Yesterday, our pastor preached on racism. It was necessary. As the US reels from yet another broad–daylight murder of a Black American by a white American paid to be an officer of justice, it was important for our white pastor to stand up and call our majority-white church to corporate repentance, lament, prayer, and action.
Our pastor preached from the foundational text on which so much of our biblical view of humanity is built - the first word from God on humanity - the earth-shattering claim that God made human beings “in his image.” (Genesis 1:26-27). Just as, “In the beginning, God created the heavens and the earth” (Genesis 1:1) echoes through the scriptures and down the ages, so “God created man in His own image” rings in our ears as we read the rest of the story. It shapes our view of every human being that we meet. This man or woman, this infant or child is made in the image of God, formed by his hands to bear his likeness: “in the image of God He created him, male and female He created them” (Genesis 1:27). To squeeze the breath out of a man into whom God breathed life is to desecrate God’s image. Genesis 1 cries that racism is sin.
But as the wider church celebrated Pentecost yesterday, the passage in Acts 2 (which tells the story of Pentecost) also skewers white supremacy.
From every nation under heaven
Genesis 1 to 2 tells the story of God making humans in His image and breathing His life into them. Acts 2 tells of God pouring His Spirit out and bringing new life. And the specifics of the story tell us this new life is for people “from every nation under heaven.” The Spirit falls on the Jewish apostles, and they speak miraculously in many languages, much to the shock of the crowd:
“Now there were dwelling in Jerusalem Jews, devout men from every nation under heaven. And at this sound the multitude came together, and they were bewildered, because each one was hearing them speak in his own language. And they were amazed and astonished, saying, “Are not these who are speaking Galileans? And how is it that we hear, each of us in his own language? Parthians and Medes and Elamites and residents of Mesopotamia, Judea and Cappadocia, Pontus and Asia, Phrygia and Pamphylia, Egypt and the parts of Libya belonging to Cyrene, and visitors from Rome, both Jews and proselytes, Cretans and Arabians — we hear them telling in our own tongues the mighty works of God.” (Acts 2:5-11)
The names of most of these countries have changed. But at first blush we’ll recognize Egypt and Libya as being in Africa. Other places mentioned include modern-day Iran, Iraq, and Turkey. And these are not only ethnic Jews who have been dispersed to foreign lands. The text specifies “both Jews and proselytes.” And we learn later in the chapter that, from this crowd, about three-thousand became Christians and were baptized that very day (Acts 2:41). Undoubtedly, some of these first believers were Black. At the moment when the promise of the brown–skinned Messiah that He would send His Spirit was fulfilled, so the command of the brown–skinned Messiah that his disciples should go and make disciples of all nations began to be fulfilled.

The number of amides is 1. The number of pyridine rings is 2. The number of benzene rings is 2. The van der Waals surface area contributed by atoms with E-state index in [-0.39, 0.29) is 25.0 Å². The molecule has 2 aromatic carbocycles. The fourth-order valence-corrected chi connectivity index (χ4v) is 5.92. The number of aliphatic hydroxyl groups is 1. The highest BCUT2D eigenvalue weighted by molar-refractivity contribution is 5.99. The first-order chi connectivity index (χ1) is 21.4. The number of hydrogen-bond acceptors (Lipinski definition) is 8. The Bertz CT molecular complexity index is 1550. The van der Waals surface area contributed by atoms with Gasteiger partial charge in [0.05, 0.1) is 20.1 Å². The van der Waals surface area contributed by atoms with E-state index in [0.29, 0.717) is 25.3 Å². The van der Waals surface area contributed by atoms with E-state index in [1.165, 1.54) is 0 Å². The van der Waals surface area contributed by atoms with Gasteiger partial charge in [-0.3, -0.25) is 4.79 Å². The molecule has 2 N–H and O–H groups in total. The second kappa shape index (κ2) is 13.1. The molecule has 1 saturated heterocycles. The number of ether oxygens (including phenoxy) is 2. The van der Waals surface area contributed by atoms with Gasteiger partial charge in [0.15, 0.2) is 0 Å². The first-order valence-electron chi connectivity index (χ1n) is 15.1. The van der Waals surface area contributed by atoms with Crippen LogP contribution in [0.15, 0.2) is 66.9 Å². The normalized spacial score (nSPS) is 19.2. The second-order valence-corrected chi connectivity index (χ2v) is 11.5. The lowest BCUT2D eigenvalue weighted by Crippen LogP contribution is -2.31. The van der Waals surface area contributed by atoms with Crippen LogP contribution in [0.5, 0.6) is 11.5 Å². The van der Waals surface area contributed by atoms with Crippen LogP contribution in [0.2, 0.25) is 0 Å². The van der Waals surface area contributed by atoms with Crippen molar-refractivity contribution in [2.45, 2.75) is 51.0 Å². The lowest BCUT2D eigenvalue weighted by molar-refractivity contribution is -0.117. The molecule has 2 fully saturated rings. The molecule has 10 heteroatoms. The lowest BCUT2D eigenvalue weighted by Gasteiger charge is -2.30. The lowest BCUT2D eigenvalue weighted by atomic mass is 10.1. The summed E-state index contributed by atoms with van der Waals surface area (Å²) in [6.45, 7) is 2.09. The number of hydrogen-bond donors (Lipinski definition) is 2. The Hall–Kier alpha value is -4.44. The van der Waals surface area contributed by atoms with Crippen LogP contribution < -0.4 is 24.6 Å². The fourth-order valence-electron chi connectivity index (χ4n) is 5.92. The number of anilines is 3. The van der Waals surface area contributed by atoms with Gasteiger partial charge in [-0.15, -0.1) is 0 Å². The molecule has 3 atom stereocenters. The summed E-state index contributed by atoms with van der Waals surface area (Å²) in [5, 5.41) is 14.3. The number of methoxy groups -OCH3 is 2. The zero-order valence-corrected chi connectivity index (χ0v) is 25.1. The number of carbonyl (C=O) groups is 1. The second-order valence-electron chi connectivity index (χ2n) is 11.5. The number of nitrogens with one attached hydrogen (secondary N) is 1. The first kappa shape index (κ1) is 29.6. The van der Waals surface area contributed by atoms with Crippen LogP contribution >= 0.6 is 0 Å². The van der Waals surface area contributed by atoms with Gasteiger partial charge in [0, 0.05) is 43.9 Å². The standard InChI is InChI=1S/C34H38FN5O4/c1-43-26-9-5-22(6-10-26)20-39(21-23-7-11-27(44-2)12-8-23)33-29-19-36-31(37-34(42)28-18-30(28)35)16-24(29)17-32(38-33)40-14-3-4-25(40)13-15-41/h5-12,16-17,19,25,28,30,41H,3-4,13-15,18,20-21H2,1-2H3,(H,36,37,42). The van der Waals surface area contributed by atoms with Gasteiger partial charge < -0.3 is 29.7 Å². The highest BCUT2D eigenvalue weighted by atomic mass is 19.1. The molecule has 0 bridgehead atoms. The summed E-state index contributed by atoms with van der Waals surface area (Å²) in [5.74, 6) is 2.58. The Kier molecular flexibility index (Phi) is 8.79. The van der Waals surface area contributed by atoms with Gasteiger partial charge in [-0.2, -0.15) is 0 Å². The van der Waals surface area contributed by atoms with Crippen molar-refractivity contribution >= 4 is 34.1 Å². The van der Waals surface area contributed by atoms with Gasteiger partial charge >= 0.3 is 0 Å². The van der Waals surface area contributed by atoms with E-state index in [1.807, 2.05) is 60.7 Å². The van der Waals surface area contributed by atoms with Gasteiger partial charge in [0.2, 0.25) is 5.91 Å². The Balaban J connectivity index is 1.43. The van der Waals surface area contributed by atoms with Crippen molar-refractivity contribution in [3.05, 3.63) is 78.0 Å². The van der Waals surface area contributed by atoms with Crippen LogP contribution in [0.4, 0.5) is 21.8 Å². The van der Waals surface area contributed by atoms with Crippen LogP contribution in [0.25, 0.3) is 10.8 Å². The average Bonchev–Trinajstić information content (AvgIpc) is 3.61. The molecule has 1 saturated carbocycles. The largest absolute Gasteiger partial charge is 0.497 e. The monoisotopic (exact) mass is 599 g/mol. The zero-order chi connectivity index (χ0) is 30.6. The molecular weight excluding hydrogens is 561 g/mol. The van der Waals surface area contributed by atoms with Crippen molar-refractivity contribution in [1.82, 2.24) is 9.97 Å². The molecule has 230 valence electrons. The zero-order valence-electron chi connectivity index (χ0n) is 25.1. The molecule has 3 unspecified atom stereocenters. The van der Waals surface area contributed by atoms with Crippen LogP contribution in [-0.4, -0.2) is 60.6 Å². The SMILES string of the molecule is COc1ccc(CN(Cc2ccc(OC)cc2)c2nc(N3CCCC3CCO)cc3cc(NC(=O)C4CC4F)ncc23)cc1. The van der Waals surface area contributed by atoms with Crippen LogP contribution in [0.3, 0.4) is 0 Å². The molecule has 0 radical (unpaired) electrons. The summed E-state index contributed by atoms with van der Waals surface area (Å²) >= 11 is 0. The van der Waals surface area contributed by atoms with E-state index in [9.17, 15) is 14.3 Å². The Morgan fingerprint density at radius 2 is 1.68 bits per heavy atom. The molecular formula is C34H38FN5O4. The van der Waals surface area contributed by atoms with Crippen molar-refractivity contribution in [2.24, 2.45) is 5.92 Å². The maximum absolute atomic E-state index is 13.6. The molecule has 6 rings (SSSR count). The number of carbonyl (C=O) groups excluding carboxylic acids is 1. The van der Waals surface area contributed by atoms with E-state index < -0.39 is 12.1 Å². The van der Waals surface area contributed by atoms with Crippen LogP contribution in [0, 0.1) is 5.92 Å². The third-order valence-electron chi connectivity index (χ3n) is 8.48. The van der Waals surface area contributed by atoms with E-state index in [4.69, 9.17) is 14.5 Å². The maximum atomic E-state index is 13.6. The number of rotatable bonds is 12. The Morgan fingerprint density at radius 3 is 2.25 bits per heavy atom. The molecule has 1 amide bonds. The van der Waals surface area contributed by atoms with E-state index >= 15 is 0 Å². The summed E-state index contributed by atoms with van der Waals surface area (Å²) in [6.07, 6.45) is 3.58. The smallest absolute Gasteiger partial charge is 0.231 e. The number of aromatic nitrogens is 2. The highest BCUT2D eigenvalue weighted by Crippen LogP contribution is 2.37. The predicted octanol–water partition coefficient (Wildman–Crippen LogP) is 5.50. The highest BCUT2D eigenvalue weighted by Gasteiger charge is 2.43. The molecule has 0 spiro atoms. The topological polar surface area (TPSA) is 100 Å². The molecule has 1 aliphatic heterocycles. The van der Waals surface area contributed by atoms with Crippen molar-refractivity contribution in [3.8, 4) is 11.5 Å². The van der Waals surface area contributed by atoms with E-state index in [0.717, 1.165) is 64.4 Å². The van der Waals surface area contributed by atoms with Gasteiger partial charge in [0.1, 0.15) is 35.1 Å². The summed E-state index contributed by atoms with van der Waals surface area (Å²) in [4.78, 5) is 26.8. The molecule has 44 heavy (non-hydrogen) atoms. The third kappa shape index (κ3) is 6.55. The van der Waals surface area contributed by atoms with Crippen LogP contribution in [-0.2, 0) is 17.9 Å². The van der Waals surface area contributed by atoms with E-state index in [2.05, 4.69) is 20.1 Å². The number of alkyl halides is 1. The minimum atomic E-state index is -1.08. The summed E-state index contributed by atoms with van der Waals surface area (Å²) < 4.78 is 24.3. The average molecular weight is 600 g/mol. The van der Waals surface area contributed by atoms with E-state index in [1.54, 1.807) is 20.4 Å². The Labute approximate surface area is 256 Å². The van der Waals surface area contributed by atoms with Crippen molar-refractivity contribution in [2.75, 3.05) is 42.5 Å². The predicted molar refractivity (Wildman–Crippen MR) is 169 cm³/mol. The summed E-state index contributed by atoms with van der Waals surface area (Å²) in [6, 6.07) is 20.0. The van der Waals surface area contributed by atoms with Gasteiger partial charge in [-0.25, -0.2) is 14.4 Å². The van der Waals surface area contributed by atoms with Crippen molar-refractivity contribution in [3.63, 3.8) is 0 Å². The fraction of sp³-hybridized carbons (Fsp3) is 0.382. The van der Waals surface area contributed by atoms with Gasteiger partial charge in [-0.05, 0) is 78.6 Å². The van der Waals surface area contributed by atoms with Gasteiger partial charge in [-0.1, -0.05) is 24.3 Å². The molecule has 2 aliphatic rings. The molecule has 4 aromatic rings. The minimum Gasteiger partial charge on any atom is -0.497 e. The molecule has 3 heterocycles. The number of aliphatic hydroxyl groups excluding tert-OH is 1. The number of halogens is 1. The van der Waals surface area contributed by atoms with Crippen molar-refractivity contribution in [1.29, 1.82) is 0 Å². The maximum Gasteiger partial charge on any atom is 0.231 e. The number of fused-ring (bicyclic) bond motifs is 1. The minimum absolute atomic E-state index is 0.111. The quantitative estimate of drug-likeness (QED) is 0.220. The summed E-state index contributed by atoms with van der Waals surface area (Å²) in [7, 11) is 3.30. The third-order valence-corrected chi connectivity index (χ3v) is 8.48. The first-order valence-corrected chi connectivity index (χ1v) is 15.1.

For Christians, Pentecost skewers racism.
What's more, later in Acts, we hear a specific story of an African Christian. Philip is prompted by the Spirit to go and accost an Ethiopian man as he was riding in his chariot, reading from the prophet Isaiah. The Ethiopian man immediately embraces Christ and asks to be baptized (Acts 8:26-40). There is no story in the scriptures of an Englishman or an American coming to Christ. My country of origin and my country of residence hadn’t been invented yet! But my Ethiopian friends can look back to the first Ethiopian saint and look forward to meeting him in the new creation.
Pentecost reminds us that, even as we grieve the complicity of white Christians through the centuries in the oppression of Black and brown Americans, we must not make the mistake of associating Christianity with whiteness. Racial, cultural, and ethnic diversity is a birthright of the church.
And it's a reality today.
The most typical Christian today
As Yale law professor and leading black public intellectual Stephen Carter has observed, there is “a difficulty endemic to today’s secular left: an all-too-frequent weird refusal to acknowledge the demographics of Christianity.” Carter points out that in the US, black women are by far the most Christian demographic, while “around the globe, the people most likely to be Christians are women of color.” He warns, “When you mock Christians, you’re not mocking who you think you are.” Indeed, by 2050, 40% of the world’s Christians are expected to be living in sub–Saharan Africa.
As many cities in America burn, both literally and metaphorically, it would be easy to look at centuries of white supremacy and racism - often perpetuated by those who own the name of Christ - and dismiss Christianity as a religion of oppressors. But Pentecost preaches against that view. It speaks of flames falling on the heads of a handful of brown–skinned Jews living under oppressive, colonial rule, and three thousand people from every nation under heaven coming to Christ in a day. It speaks of God’s Spirit being poured out on “all flesh” (Acts 2:17), as people from every tribe and tongue and nation are called to the swear allegiance to the one true King. And it points to the day when we will see, “a great multitude that no one could number, from every nation, from all tribes and peoples and languages, standing before the throne and before the Lamb” (Revelation 7:9)
Pentecost skewers racism. By the Spirit, may we all be part of driving the point home.